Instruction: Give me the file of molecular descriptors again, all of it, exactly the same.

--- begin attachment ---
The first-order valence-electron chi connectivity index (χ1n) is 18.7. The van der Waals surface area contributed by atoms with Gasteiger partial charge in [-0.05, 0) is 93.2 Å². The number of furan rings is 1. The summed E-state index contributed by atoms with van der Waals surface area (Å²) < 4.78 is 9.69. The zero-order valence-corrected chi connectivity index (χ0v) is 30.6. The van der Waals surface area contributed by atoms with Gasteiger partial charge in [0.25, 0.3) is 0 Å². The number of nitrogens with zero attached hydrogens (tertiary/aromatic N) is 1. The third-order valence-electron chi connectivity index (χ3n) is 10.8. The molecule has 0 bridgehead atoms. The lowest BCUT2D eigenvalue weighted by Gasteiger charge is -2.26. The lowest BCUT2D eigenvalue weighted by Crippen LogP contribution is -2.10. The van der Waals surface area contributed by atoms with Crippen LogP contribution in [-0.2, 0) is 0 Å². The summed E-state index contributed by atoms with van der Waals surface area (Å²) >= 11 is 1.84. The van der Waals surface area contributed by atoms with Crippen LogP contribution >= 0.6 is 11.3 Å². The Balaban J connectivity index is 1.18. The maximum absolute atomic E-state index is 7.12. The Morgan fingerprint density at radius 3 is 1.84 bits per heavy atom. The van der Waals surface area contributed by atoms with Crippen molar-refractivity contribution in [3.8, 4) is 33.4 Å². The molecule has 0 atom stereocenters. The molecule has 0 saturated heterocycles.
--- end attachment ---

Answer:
The first-order valence-electron chi connectivity index (χ1n) is 18.7. The van der Waals surface area contributed by atoms with Gasteiger partial charge in [-0.05, 0) is 93.2 Å². The number of furan rings is 1. The summed E-state index contributed by atoms with van der Waals surface area (Å²) < 4.78 is 9.69. The zero-order valence-corrected chi connectivity index (χ0v) is 30.6. The van der Waals surface area contributed by atoms with Gasteiger partial charge in [0.25, 0.3) is 0 Å². The number of nitrogens with zero attached hydrogens (tertiary/aromatic N) is 1. The third-order valence-electron chi connectivity index (χ3n) is 10.8. The molecule has 0 bridgehead atoms. The lowest BCUT2D eigenvalue weighted by Gasteiger charge is -2.26. The lowest BCUT2D eigenvalue weighted by Crippen LogP contribution is -2.10. The van der Waals surface area contributed by atoms with Crippen LogP contribution in [-0.2, 0) is 0 Å². The summed E-state index contributed by atoms with van der Waals surface area (Å²) >= 11 is 1.84. The van der Waals surface area contributed by atoms with Crippen LogP contribution >= 0.6 is 11.3 Å². The Balaban J connectivity index is 1.18. The maximum absolute atomic E-state index is 7.12. The Morgan fingerprint density at radius 3 is 1.84 bits per heavy atom. The van der Waals surface area contributed by atoms with Crippen molar-refractivity contribution in [3.8, 4) is 33.4 Å². The molecule has 0 atom stereocenters. The molecule has 0 saturated heterocycles.